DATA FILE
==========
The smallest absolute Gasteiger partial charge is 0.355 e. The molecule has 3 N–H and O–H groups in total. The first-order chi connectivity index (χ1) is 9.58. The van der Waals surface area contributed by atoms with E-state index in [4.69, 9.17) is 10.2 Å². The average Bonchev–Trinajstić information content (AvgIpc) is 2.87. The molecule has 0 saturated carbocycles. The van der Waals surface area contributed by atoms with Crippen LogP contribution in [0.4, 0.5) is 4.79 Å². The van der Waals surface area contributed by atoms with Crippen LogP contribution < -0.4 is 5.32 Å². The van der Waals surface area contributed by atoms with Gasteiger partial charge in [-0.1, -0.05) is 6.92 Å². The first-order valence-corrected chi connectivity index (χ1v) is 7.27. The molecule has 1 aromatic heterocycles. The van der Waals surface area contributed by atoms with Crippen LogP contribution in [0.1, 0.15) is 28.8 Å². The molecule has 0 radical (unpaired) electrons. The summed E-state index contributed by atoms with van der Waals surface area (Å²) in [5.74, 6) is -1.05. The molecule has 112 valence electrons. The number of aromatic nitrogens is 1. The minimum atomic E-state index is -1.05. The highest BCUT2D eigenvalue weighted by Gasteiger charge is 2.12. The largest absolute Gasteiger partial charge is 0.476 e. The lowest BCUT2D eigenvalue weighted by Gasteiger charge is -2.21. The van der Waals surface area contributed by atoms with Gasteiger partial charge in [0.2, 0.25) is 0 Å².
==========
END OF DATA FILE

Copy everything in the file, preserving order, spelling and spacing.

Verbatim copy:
The smallest absolute Gasteiger partial charge is 0.355 e. The molecule has 3 N–H and O–H groups in total. The first-order chi connectivity index (χ1) is 9.58. The van der Waals surface area contributed by atoms with E-state index in [4.69, 9.17) is 10.2 Å². The average Bonchev–Trinajstić information content (AvgIpc) is 2.87. The molecule has 0 saturated carbocycles. The van der Waals surface area contributed by atoms with Crippen LogP contribution in [0.4, 0.5) is 4.79 Å². The van der Waals surface area contributed by atoms with Crippen LogP contribution < -0.4 is 5.32 Å². The van der Waals surface area contributed by atoms with Gasteiger partial charge in [-0.1, -0.05) is 6.92 Å². The first-order valence-corrected chi connectivity index (χ1v) is 7.27. The molecule has 1 aromatic heterocycles. The van der Waals surface area contributed by atoms with Crippen LogP contribution in [0.1, 0.15) is 28.8 Å². The molecule has 0 radical (unpaired) electrons. The summed E-state index contributed by atoms with van der Waals surface area (Å²) in [5.74, 6) is -1.05. The molecule has 112 valence electrons. The number of aromatic nitrogens is 1. The minimum atomic E-state index is -1.05. The highest BCUT2D eigenvalue weighted by Gasteiger charge is 2.12. The largest absolute Gasteiger partial charge is 0.476 e. The lowest BCUT2D eigenvalue weighted by Gasteiger charge is -2.21. The van der Waals surface area contributed by atoms with Gasteiger partial charge in [0.2, 0.25) is 0 Å².